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microwaveoven

Treating interview more conversationally?

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As I progress more in my interview prep, I find myself sometimes getting detached, robotic, and weary in my answers when I try to adopt the cliche standard structures that med student friends encourage me to do. It just doesn't feel like I'm being myself when I try to do this. I consider myself a decent conversationalist IRL.

Anyone else get in and just approach the interview very conversationally without the conventional intro, points, and conclusion structure? I interviewed last year and approached it very conversationally. I think I could've definitely done more to develop more fleshed out discussion points and I got an average interview in the end. I don't want to necessarily overstructure my responses and go the other way in coming off as too performative and not myself.

Thanks for the insights! :)

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1 hour ago, microwaveoven said:

As I progress more in my interview prep, I find myself sometimes getting detached, robotic, and weary in my answers when I try to adopt the cliche standard structures that med student friends encourage me to do. It just doesn't feel like I'm being myself when I try to do this. I consider myself a decent conversationalist IRL.

Anyone else get in and just approach the interview very conversationally without the conventional intro, points, and conclusion structure? I interviewed last year and approached it very conversationally. I think I could've definitely done more to develop more fleshed out discussion points and I got an average interview in the end. I don't want to necessarily overstructure my responses and go the other way in coming off as too performative and not myself.

Thanks for the insights! :)

Yes. I found it helpful to try to summarize a bit as I went, and to take a few seconds to think before I just started talking blindly.  But I found it much easier to approach things like a bit of a conversation and not to worry too much about planning or structuring what I was saying. You just have to remember that it’s still going to be kind of a one sided conversation, as there are limited prompts that they can give you. 

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Just remember to be yourself, smile, and have a genuine convo with the interviewer (have fun!) Just don’t forget that you need to approach the prompts from multiple viewpoints to do well

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Me! I practiced for a solid 4 hours running over a couple questions with a friend. I had 0 predefined structure going in. I got accepted first interview.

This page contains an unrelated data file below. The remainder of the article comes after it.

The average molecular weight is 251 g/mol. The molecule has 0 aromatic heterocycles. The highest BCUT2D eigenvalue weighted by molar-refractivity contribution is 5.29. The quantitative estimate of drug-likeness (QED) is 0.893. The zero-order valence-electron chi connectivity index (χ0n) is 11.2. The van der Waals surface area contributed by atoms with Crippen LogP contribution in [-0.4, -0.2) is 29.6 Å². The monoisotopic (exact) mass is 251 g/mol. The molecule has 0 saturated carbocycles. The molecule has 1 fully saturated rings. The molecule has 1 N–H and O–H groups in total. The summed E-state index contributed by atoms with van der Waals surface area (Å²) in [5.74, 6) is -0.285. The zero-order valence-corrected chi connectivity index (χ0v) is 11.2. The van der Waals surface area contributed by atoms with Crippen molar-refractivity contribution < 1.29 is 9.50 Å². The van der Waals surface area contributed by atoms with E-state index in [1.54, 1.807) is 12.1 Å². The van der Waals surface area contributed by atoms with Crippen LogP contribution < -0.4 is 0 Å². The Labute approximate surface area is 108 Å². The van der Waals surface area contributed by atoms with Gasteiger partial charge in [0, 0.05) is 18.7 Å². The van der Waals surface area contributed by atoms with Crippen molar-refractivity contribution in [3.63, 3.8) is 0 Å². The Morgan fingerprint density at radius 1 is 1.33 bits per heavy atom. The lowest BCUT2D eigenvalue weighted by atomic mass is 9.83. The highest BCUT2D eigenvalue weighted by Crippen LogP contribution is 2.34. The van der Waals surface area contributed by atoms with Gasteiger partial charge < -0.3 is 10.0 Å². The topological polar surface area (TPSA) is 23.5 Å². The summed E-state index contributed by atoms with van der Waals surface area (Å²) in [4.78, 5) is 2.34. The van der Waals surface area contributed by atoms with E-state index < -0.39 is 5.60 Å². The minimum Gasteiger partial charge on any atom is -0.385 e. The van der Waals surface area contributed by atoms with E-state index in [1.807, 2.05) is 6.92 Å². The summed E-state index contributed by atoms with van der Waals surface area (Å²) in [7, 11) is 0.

The key for me was that I'm excellent at critical thinking and engaging personally with people, but mediocre at best at following structured presentation formats. Rather than being a poor version of everyone else, I just decided to be me. I figured if sincerely answering everything to the best of my ability and acting normally didn't work, I definitely wouldn't be able to do it robotically.

To each their own, but I had a great experience at my interview, and got in. It all comes down to playing to your strengths - if you're the type of person who's great with extremely structured approaches, use them! If you're not, you 100% do not have to.

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OOP who got accepted to UBC a few years ago but turned it down for another school - I encourage you to strike a middle ground between structured discussion and conversation!

This is a bit anecdotal, but the first time I applied to med school years ago, I was rehearsed, robotic (IMO), and would give the classic textbook super-structured "answers" to MMI scenarios (I think I even said the words "in conclusion" a few times - yikes). It didn't work out well for me - got rejected post-interview at a few schools with one low waitlist. The next cycle, I loosened the hell up and just had fun with it while still keeping some structure in my answers. I think it's important to meet that balance between sounding like you know what you're talking about, while still sounding like an actual person. I cracked a couple jokes here and there, made some interviewers smile, and as a result of the relaxed vibe I overall just felt confident (which probably showed). With that strategy I got multiple OOP acceptances.

Really, what the interviewers want to see is someone who can enter a room somewhat blindly and be calm/confident, pleasant, professional, and well-spoken (i.e. the qualities of a doctor!). Yes, bringing up good points to the prompts is important (especially acknowledging other viewpoints/challenging your own argument), but less so is making sure you've covered *every* little detail, thereby losing the nuance of what makes a conversation a conversation, and turning yourself into a robot. I think the mistake a lot of pre-meds make is that they think the interviewers have some ultra-structured scoring sheets which give out scores for tiny things like knocking 3 times (lol), re-stating the question right after you walk in (lol), or rehearsing "in conclusion, I believe" (lol). Just recognize that the interviewers are regular people who just want to see how you act in a stressful (MMI) scenario and what your thought process is.

Most important of all: be yourself!

 

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